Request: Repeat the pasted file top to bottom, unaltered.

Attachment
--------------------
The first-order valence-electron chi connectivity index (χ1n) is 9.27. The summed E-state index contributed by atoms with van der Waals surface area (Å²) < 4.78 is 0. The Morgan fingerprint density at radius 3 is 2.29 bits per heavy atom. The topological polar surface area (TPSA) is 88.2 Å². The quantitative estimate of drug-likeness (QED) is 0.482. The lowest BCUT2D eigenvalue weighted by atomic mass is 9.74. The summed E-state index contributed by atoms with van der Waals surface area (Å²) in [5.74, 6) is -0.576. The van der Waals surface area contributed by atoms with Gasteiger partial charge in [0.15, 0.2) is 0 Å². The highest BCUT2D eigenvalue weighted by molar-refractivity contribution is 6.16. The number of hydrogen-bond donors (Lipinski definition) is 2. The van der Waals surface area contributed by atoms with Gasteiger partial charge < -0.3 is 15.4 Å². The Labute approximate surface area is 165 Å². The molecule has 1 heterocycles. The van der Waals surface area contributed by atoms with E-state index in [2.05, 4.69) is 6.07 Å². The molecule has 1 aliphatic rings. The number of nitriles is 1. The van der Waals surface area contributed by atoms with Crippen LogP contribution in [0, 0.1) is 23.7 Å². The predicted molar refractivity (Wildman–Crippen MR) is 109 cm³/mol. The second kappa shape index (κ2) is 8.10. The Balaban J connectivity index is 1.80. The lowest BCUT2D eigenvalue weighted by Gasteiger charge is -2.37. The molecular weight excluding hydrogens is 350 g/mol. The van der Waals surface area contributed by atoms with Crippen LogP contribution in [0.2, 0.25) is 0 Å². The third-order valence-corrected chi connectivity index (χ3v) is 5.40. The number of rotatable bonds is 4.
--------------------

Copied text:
The first-order valence-electron chi connectivity index (χ1n) is 9.27. The summed E-state index contributed by atoms with van der Waals surface area (Å²) < 4.78 is 0. The Morgan fingerprint density at radius 3 is 2.29 bits per heavy atom. The topological polar surface area (TPSA) is 88.2 Å². The quantitative estimate of drug-likeness (QED) is 0.482. The lowest BCUT2D eigenvalue weighted by atomic mass is 9.74. The summed E-state index contributed by atoms with van der Waals surface area (Å²) in [5.74, 6) is -0.576. The van der Waals surface area contributed by atoms with Gasteiger partial charge in [0.15, 0.2) is 0 Å². The highest BCUT2D eigenvalue weighted by molar-refractivity contribution is 6.16. The number of hydrogen-bond donors (Lipinski definition) is 2. The van der Waals surface area contributed by atoms with Gasteiger partial charge < -0.3 is 15.4 Å². The Labute approximate surface area is 165 Å². The molecule has 1 heterocycles. The van der Waals surface area contributed by atoms with E-state index in [2.05, 4.69) is 6.07 Å². The molecule has 1 aliphatic rings. The number of nitriles is 1. The van der Waals surface area contributed by atoms with Crippen LogP contribution in [0, 0.1) is 23.7 Å². The predicted molar refractivity (Wildman–Crippen MR) is 109 cm³/mol. The second kappa shape index (κ2) is 8.10. The Balaban J connectivity index is 1.80. The lowest BCUT2D eigenvalue weighted by Gasteiger charge is -2.37. The molecular weight excluding hydrogens is 350 g/mol. The van der Waals surface area contributed by atoms with Crippen LogP contribution in [0.2, 0.25) is 0 Å². The third-order valence-corrected chi connectivity index (χ3v) is 5.40. The number of rotatable bonds is 4.